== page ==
Stories of Trentino’s first alumni of breaking cultural stereotypes

Stories of Trentino’s first alumni of breaking cultural stereotypes

Based on Istat 2021 data, more than half of Italian graduates are women. However, of those, only 16 out of 100 have a degree in STEM majors, which is the English acronym for science subjects (literally STEM). On the other hand, the proportion of men is 35%. Helping to bridge this gap in terms of attendance as well as narrative were among the main objectives of the meeting this afternoon in Trento: “Portraits – the first STEM graduates from the University of Trentino”.

event organized byranking For engineers of the province of TrentoAnd the Idea Trento and the Women’s Council of the Municipality of Trentosponsored byUniversity of TrentoAnd the Autonomous Province of Trento, Order of Architects of the Province of Trento and the Negrilli FoundationIt was an opportunity to celebrate women’s professionalism and she refused to say it Certainly extraordinary stories of women For the provincial capital and the University of Trentino: the first to put himself on the line, even with courageous and countercurrent choices, to devote himself to mathematics, engineering and cognitive science.

Notable Guests at Palazzo Geremia Amalia Ercole Fenzi (regarding), the first woman to graduate in aeronautical engineering in Italy, e Maria Akrifolisand architect and AIDIA national president. Next, the audience heard the testimonies of the first STEM graduates from the University of Trento, moderated by journalist Francesca Merz: Paula DallagoCivil Engineering; Francesca Chinettimaterials engineering; Barbara Frunerinformation engineering; Maria Alba Cesarini SforzaMaths; Camila Lenti and Veronica CembraniCognitive sciences.

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“Spread Positive examples From women who have achieved their educational and career goals, they can help Closing the gender gap Who still distinguishes STEM disciplines today – said at the beginning Silvia de Rosa, President of the Syndicate of Engineers -. In the world of science and research, the gap between women and men in terms of training, employment and employment opportunities is still large and is attributed to cultural factors. That is why we wanted to reaffirm that women and men should have the same opportunities, and they should be free to choose.”

“You are a positive role model, we need you and your example, thanks for what you stand for – he said Chancellor of Education, University and Culture of the Autonomous Province of Trento, Mirco Bisti Addressing the first female STEM graduates from the University of Trentino -. We are aware that there is a gender gap in STEM majors, but we are working with our educational institutions to close this gap, to promote and support our students, and to allow them to make an informed choice of their school path. Chancellor Bissetti concluded that our school is changing, we are getting increasingly close to the European model, for example, we have introduced four-year courses for secondary schools starting next year. We always want to set an example of healthy, positive, virtuous, open and inclusive.”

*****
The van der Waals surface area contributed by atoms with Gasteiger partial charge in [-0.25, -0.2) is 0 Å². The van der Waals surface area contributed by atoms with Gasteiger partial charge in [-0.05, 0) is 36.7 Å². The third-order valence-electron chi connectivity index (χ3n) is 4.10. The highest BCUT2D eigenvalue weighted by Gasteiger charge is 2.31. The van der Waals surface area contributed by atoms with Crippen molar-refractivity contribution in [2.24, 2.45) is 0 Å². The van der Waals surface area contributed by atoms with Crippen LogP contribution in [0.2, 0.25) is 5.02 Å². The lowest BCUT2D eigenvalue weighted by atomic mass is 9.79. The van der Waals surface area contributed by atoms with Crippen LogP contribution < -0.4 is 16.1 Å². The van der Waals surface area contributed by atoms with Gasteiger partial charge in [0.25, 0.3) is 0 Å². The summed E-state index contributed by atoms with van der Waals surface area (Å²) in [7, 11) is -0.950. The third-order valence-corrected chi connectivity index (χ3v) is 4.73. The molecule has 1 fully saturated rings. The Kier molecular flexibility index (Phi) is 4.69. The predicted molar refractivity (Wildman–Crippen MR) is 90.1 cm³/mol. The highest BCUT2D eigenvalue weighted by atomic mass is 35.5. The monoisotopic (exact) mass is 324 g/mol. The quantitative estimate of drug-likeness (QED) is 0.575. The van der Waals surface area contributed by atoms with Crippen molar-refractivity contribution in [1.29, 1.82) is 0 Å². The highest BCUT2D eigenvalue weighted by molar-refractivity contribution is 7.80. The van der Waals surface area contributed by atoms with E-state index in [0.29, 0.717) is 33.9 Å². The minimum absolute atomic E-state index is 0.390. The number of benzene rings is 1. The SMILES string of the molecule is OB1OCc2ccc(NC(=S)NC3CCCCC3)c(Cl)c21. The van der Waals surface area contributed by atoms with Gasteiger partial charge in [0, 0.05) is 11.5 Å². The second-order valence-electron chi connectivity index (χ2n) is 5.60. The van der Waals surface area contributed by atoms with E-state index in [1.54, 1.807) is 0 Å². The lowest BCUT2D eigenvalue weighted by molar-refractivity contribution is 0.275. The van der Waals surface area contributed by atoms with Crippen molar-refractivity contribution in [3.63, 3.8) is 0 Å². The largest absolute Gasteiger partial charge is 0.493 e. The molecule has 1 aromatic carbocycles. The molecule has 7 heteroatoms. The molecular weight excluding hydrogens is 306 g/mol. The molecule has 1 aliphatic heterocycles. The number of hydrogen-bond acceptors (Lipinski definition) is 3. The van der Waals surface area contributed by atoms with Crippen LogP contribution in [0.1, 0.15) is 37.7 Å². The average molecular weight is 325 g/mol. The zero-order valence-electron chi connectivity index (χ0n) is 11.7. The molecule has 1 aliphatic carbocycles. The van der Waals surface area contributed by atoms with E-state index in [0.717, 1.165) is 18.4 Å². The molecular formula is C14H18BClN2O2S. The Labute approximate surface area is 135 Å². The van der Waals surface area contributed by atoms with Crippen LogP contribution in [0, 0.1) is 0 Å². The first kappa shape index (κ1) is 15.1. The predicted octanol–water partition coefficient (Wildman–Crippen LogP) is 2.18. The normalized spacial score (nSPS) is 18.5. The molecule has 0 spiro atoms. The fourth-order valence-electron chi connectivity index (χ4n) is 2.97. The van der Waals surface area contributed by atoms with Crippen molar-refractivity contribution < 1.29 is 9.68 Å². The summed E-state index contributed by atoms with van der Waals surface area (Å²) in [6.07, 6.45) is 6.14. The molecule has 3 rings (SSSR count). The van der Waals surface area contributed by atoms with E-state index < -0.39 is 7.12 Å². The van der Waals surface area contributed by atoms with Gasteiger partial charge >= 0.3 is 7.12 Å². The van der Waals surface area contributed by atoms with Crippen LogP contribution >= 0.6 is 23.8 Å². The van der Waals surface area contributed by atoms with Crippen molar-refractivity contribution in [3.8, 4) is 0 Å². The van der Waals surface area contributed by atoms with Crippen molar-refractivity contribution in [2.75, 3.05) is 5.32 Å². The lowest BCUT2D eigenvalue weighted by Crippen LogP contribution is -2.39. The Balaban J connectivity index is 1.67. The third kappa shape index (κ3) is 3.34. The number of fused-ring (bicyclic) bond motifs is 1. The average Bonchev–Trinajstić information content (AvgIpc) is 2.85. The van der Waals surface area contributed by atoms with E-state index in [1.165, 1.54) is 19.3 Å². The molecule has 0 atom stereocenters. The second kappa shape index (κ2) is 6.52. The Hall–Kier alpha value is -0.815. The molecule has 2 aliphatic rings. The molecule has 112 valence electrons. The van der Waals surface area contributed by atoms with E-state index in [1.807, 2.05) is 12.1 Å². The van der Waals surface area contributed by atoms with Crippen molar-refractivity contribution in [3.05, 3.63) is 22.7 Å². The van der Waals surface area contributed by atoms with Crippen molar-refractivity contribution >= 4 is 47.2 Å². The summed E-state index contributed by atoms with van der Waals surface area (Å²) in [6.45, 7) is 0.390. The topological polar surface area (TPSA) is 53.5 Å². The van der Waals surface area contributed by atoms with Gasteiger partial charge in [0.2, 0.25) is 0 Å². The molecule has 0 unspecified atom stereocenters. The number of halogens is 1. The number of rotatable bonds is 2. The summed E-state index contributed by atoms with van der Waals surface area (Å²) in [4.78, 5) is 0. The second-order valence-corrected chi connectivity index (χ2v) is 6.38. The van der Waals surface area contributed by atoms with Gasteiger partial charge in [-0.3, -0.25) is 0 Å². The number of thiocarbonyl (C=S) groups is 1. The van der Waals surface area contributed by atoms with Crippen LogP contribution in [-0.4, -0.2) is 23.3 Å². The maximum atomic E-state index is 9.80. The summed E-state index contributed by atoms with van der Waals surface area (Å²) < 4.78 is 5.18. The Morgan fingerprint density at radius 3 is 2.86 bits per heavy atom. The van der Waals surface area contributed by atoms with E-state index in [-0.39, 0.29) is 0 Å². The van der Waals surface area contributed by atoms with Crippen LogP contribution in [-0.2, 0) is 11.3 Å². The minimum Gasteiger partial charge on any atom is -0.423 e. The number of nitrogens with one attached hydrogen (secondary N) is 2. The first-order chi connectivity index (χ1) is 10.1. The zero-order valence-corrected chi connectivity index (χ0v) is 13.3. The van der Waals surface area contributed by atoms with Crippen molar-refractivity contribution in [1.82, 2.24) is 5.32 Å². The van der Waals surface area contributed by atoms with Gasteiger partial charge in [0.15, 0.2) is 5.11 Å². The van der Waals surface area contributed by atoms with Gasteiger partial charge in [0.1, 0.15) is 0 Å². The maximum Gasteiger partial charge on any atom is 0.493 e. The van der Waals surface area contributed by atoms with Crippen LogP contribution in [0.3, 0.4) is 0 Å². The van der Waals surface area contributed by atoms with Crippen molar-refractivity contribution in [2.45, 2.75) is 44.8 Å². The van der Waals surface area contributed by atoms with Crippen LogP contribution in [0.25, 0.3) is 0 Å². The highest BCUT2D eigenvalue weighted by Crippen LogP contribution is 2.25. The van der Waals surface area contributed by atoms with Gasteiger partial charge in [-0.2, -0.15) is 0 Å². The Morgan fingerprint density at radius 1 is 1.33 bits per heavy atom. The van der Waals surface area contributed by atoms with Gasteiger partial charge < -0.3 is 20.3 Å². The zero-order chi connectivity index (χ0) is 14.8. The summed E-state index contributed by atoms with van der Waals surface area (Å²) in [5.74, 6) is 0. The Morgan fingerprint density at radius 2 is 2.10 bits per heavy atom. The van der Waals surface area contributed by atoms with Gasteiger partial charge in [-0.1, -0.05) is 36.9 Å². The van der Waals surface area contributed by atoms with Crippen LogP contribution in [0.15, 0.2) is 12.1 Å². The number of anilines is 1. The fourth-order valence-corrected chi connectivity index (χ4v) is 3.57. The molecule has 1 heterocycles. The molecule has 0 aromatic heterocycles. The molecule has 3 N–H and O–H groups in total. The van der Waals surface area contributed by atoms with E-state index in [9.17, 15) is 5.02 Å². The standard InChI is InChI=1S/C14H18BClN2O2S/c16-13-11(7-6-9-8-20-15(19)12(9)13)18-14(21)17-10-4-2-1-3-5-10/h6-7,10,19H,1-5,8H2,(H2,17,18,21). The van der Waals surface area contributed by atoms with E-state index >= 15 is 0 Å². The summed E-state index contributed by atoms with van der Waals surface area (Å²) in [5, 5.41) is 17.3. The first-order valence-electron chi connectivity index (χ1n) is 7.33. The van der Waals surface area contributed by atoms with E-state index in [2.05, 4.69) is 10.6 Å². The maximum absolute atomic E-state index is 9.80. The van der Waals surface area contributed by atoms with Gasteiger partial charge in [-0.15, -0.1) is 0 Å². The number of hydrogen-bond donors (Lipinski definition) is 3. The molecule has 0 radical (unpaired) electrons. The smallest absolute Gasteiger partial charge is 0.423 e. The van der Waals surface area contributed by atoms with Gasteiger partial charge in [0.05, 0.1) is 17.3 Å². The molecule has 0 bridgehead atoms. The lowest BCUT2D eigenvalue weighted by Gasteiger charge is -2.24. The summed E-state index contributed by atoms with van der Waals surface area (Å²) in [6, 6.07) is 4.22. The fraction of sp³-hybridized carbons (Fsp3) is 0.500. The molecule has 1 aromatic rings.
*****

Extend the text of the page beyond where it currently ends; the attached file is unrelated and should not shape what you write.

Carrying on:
“Gender balance is a topic that the University of Trento is particularly concerned about – commented University President Flavio Diflorian -. We are aware that in some STEM disciplines there is a problem of female attendance, as the number of female students is still very low. Initiatives like these reinforce the stories of girls and women who choose to pursue their interests and passions beyond predetermined stereotypes and roles.”

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He said, “It is important to educate the world of schools and institutions Minella Chela, President of the Women’s Council of the Municipality of Trento -. Women have excellent academic performance, but the imbalance in their presence in scientific faculties is obvious. Not only that: they find it more difficult to get hired and hold senior positions. More female graduates in science subjects means more human capital to meet the technological challenges of the future.”

Amalia Ercole Fenzian Italian aeronautical engineer and academic who was, among other things, a science advisor to NASA, mentioned how “according to the World Economic Forum, it takes 135 years to close the gender gap and achieve gender equality. In the case of science subjects, it is necessary to act by helping girls guide themselves in the school path from primary school onwards. At that moment, young girls, under the pressure of stereotypes and cultural adaptation, begin to think that they are not suitable for math and science. But STEM subjects are the subjects of the future: everyone who wants to To have skills in leadership subjects He must know STEM subjects. Not only that: Mathematics is also a transversal and universal language. It is STEM subjects that make us women enter the future in a dignified way. Even if for centuries they have tried to convince us that they are not for us” .

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